Kandinsky said: “Color is the keyboard, the eyes are the hammers, the soul is the piano with many strings. The artist is the hand which plays, touching one key or another, to cause vibrations in the soul.”
Pay attention to the sound of the early bird, the rain pattering on the roof, the movement of storm clouds, a sunset or raucous laughter. I get out, I slow down, I listen to the sounds on the breeze in the stillness, I am aware of the sun on my arms. I smell and feel the paint on my hands. I breathe deeply. I tune in to my senses which trigger memories of joy, sadness, wonder and loss - absorbing them into my consciousness. We all leave something behind in theis world, an ethereal element of our existense, a type of legacy. I call these the “quiet ghosts of our delights and disappointments”. This is what I paint.
Our world is transient. We live with the remnants and legacies of beauty and disaster left behind by others. My process expresses not only the state of flux in and the decay of the world, but also the intricate beauty in things. What was created perfectly and beautiful is now hardly recognizable. Selfishness, arrogance, greed, hunger for power and pride is the sorry state of the human heart. Social injustice, poverty, pollution, agression, destructive behaviour and brokenness. That is what we see in this world. In a world filled with pain and disappointment I try to communicate some of the hope in which I believe.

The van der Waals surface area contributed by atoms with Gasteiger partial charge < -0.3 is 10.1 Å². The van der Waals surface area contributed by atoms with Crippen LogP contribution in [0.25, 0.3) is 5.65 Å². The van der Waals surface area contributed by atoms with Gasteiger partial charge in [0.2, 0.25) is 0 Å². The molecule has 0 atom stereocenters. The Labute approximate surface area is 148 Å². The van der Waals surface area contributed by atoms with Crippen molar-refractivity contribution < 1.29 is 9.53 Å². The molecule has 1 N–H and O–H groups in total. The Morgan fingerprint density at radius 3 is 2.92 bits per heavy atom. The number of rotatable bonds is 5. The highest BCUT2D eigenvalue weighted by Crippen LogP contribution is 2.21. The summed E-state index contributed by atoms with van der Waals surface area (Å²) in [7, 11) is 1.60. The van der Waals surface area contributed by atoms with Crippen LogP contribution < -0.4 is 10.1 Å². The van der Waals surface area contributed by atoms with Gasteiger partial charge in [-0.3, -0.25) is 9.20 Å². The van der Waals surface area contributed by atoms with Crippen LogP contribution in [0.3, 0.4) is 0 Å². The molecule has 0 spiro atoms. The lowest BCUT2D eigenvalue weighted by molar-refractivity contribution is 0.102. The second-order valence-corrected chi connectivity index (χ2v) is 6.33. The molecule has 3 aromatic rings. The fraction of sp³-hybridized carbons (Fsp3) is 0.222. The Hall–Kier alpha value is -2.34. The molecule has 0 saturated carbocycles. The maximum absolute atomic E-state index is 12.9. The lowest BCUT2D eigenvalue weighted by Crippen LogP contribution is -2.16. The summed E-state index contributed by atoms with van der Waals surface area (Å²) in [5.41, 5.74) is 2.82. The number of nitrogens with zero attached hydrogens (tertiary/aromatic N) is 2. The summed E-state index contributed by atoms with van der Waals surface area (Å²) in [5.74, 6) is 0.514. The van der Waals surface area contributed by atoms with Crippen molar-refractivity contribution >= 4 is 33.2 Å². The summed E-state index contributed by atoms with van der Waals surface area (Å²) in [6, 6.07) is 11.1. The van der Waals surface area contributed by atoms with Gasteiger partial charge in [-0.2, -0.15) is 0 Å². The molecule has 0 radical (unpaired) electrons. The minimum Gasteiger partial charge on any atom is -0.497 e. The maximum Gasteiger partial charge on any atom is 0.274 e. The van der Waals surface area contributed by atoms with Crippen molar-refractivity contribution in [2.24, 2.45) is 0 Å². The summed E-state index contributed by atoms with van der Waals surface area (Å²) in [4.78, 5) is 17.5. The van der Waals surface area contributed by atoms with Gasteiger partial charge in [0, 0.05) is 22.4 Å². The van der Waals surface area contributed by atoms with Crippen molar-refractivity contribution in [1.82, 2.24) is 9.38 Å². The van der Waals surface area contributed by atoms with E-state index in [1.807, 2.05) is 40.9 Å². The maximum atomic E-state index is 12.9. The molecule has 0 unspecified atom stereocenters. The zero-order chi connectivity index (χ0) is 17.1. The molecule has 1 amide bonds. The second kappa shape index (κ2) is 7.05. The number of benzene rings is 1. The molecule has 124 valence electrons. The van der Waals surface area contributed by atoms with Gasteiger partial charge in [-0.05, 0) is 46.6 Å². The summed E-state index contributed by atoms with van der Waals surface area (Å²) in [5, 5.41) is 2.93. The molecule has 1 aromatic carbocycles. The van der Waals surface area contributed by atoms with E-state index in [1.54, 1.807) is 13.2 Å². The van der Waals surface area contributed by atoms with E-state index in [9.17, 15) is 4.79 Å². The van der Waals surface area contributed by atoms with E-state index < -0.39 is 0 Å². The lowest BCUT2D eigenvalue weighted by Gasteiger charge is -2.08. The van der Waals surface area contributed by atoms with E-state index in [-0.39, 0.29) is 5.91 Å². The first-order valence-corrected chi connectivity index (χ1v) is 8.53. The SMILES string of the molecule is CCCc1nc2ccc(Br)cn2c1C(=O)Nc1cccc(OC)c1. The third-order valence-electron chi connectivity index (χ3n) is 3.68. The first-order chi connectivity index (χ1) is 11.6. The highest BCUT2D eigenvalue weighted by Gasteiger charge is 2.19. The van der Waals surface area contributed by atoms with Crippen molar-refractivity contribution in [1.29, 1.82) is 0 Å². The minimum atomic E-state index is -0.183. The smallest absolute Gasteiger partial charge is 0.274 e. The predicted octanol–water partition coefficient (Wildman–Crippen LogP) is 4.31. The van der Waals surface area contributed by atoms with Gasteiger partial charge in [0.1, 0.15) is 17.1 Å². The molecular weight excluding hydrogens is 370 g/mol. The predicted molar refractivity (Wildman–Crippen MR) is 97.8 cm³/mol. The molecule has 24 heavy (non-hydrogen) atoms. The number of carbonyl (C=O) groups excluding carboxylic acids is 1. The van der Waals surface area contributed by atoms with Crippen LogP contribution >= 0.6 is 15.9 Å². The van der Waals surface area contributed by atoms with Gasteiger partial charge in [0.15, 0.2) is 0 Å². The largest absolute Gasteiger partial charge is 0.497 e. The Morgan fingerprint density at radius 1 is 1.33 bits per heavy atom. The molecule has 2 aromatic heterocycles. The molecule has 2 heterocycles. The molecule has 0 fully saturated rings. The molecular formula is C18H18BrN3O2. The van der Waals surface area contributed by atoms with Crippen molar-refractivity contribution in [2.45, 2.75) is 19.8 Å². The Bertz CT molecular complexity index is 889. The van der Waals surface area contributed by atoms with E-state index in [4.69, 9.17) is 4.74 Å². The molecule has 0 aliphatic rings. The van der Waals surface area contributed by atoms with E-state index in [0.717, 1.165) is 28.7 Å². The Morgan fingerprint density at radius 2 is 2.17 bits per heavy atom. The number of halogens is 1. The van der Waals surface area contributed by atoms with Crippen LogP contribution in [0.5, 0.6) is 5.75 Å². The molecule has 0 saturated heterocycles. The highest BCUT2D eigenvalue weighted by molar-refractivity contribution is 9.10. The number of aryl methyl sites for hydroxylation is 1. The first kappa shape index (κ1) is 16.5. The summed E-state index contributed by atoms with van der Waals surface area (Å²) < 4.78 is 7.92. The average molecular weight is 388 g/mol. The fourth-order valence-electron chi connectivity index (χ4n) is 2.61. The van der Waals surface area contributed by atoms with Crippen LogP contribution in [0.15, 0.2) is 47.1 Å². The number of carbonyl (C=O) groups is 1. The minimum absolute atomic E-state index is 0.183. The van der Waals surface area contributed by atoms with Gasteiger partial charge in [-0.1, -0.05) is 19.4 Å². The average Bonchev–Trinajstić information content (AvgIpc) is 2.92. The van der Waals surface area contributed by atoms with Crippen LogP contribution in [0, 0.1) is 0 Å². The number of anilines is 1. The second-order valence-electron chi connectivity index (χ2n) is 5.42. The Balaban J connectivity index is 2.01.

There is a connection between my process and my work’s message, the underlying theme in my work is the passage of time, what is and what was.
Most of my paintings start on an unprimed canvas employing a variety of materials. Acrylic washes, ink, water, charcoal, oil pastel, or all of them! As the work progresses, the marks and the media I combine take on a life of their own. I don’t have a picture in mind before I start working. I give my subconscious mind and imagination full creative freedom and the “making” of the art becomes a meditative experience. When I work, there is no dividing line between what Im doing and what the painting is becoming.